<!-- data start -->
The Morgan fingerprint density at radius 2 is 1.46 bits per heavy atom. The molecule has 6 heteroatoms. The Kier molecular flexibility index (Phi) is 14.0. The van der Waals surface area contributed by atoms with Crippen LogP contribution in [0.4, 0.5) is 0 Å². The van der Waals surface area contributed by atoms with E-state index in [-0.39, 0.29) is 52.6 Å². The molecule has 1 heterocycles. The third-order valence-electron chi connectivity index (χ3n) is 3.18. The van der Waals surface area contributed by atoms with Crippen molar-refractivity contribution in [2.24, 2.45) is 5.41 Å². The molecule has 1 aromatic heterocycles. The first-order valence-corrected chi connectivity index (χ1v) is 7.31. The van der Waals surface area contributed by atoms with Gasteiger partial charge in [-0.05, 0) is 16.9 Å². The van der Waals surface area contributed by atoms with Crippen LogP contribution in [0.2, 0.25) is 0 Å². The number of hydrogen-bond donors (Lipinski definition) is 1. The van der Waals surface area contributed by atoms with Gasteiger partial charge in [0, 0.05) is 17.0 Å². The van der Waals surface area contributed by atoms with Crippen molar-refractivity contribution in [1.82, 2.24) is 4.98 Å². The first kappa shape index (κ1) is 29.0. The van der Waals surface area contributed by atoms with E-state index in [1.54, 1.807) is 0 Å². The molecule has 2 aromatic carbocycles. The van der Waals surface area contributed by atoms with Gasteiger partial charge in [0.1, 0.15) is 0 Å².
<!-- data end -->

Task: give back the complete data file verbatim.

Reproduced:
The Morgan fingerprint density at radius 2 is 1.46 bits per heavy atom. The molecule has 6 heteroatoms. The Kier molecular flexibility index (Phi) is 14.0. The van der Waals surface area contributed by atoms with Crippen LogP contribution in [0.4, 0.5) is 0 Å². The van der Waals surface area contributed by atoms with E-state index in [-0.39, 0.29) is 52.6 Å². The molecule has 1 heterocycles. The third-order valence-electron chi connectivity index (χ3n) is 3.18. The van der Waals surface area contributed by atoms with Crippen molar-refractivity contribution in [2.24, 2.45) is 5.41 Å². The molecule has 1 aromatic heterocycles. The first-order valence-corrected chi connectivity index (χ1v) is 7.31. The van der Waals surface area contributed by atoms with Gasteiger partial charge in [-0.05, 0) is 16.9 Å². The van der Waals surface area contributed by atoms with Crippen LogP contribution in [0.2, 0.25) is 0 Å². The number of hydrogen-bond donors (Lipinski definition) is 1. The van der Waals surface area contributed by atoms with Gasteiger partial charge in [0, 0.05) is 17.0 Å². The van der Waals surface area contributed by atoms with Crippen molar-refractivity contribution in [1.82, 2.24) is 4.98 Å². The first kappa shape index (κ1) is 29.0. The van der Waals surface area contributed by atoms with E-state index in [1.54, 1.807) is 0 Å². The molecule has 2 aromatic carbocycles. The van der Waals surface area contributed by atoms with Gasteiger partial charge in [0.1, 0.15) is 0 Å².